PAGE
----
Meet a gourmet grill man serving up steaks in a rich bachelor’s penthouse pad
The Penthouse Bar and Grill
Picture a dashing half-Thai, half-British bachelor in his mid-30s, who lives in a stunning penthouse apartment in downtown Sukhumvit decorated with eclectic artefacts he has collected from his world travels. He’s also an avid vintage motorcycle fan who loves to explore the world and invite his friends over for relaxed drinks and dinner, with spectacular city views through full-length windows from the 34th floor.
At The Penthouse Bar and Grill, in the recently opened Park Hyatt Bangkok hotel—located in the luxury Central Embassy mall—customers are provided with an experience to make it seem as though this aforementioned “fictional” character actually exists. In turn, the design concept here is out of this world stunning. The restaurant space, cocktail bar, and what has to be the coolest looking whisky room in the city, create their own world, and the effect is dizzyingly wonderful.
Playing the lead role in the kitchens in this restaurant narrative, and dictating how the menu is received by its audience of lunch and dinner diners, Chef de Cuisine Andrew Dickie. The Canadian-British cook trained in iconic restaurants like celebrity-favourites Nobu and Sketch in London, before moving into hospitality and hotel restaurants. In real life, it is Chef Andrew who is the globetrotter and his career has taken him to some of the top restaurants in Europe, North America, North Africa, the Middle East, and the South Pacific, before landing him in Southeast Asia in 2017.
The Grill features an open grill kitchen where steaks and other meaty morsels sizzle succulently. The menu also features glorious seafood dishes such as Canadian lobster. For Chef Andrew the focus is on putting quality meats on the grill.
“I’m really product-driven,” he states. “I believe in good steak, cooked well. We’re not trying to catch onto the next trend and you won’t see any foams here. There’s nothing wrong with these techniques, but only the best places can use them properly. What you see is what you get at The Grill and I think with so many restaurant choices there’s something appealing about the simplicity of creating amazing flame-grilled flavours with great charcoal cooking.”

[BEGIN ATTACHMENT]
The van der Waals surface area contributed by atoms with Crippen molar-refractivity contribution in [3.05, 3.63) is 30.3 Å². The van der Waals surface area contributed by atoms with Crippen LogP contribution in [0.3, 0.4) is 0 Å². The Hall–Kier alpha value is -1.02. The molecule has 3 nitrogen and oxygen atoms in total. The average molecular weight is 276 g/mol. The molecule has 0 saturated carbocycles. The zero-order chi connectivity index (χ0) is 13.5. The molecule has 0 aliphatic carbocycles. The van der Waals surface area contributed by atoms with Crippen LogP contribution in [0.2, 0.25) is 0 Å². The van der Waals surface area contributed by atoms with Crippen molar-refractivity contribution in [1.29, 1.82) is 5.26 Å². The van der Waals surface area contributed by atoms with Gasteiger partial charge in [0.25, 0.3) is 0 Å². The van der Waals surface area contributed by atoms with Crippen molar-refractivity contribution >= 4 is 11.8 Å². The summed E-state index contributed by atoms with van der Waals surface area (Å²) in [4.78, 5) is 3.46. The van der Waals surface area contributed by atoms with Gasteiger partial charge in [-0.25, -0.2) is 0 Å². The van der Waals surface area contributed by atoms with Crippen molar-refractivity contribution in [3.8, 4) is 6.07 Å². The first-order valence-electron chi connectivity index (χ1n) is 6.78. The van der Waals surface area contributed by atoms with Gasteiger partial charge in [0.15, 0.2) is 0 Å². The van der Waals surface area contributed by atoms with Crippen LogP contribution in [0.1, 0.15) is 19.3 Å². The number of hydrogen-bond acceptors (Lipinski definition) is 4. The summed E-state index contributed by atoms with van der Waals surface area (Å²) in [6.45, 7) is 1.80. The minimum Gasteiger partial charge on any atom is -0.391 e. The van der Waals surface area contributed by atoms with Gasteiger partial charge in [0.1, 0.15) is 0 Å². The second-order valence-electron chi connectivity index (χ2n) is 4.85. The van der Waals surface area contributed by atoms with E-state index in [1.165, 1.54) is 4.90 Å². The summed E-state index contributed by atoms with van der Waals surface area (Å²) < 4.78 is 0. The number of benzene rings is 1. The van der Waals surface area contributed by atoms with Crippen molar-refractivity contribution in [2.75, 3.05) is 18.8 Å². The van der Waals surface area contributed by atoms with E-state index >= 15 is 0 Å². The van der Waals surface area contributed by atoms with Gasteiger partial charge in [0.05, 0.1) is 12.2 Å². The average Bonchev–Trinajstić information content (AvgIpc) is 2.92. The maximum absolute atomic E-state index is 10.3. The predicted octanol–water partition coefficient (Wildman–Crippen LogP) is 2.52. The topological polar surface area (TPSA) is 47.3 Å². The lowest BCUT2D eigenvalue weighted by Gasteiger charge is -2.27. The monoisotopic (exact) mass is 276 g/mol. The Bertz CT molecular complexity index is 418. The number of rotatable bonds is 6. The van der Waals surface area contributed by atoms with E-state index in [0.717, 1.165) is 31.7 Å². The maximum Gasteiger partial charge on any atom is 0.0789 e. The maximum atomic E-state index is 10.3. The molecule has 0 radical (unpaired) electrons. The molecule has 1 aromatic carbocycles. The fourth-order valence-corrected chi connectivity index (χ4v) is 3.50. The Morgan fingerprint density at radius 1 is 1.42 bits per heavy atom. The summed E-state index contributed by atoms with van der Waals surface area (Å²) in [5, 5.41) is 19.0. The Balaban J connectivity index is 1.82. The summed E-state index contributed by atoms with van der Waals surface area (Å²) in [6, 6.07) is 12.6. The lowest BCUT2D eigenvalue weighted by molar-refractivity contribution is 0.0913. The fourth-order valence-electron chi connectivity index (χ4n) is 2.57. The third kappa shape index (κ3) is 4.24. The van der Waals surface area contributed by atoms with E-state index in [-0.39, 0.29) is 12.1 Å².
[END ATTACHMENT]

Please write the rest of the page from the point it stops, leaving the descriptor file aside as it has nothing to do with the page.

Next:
In the evening, the steak menu is extended, whilst the lunch menu serves up more salads, pastas, and burgers. The atmosphere too is more laid-back during the day. With a two-course set lunch for under B1,000, as well as a three-course lunch, and à la carte option as well, The Grill is absolutely a foodie-must for the corporate business-lunch crowd close to Ploen Chit. It is already gathering a word-of-mouth reputation for offering good quality, well priced menus. As Chef Andrew points out, the grill formula just works.
“This style of cuisine is timeless and it’s never going to go out of style,” he adds. “Good steak and grilled meats are always going to be popular. I stick within this grill concept, but I do add in some touches from my travels, such as sumac spice to create extra flavour or my own interpretation of a Stroganoff, using Wagyu beef cheeks.”
What has to be applauded is that unlike so many restaurants in Bangkok, The Grill is not trying to masquerade as fine-dining. The burgers are good, but they do not contain flecks of edible gold and are not topped with caviar. The toasted bun and homemade patty are tasty though, and whilst you can order duck fat fried potato wedges as a side, even mid-end eateries of this calibre should be making their own fries.
The Grill can hold its own in the Bangkok dining scene, and as a hotel restaurant is in a high-class league, according to Chef Andrew.
“Back in the day, hotel restaurants were often viewed negatively but today, especially in Bangkok, these restaurants are the top dining brands and are pulling in the customers. For me, running a place like The Grill at such a dynamic hotel as the Park Hyatt means I’m involved in so much more than cooking.”
The onion soup with caramelized onions and Comte cheese is hearty rather than sophisticated; perhaps revealing even our imaginary bachelor enjoys a bowl of comfort food from time to time. It may be rare to critique the crockery, especially when the portions are perfect, but the small bowls and bread plates are not as showy as the décor and design flair of The Grill and perhaps could do with being given a style makeover.
The three-course set lunch includes dessert, one of which is a creamy lemon tart with a caramelized top and fresh blueberries. Not too indulgently decadent, the sweet dish balances with the rest of the menu, leaving diners feeling sated without feeling overly stuffed.
A steak connoisseur, Chef Andrew’s advice to customers who rarely stray beyond the softness of Wagyu is, “don’t be afraid to chew! Texture is good! Personally, I love a juicy, well-seasoned ribeye, grilled medium-rare, with a green salad and a good glass of red!”
Interview by Nadia Willan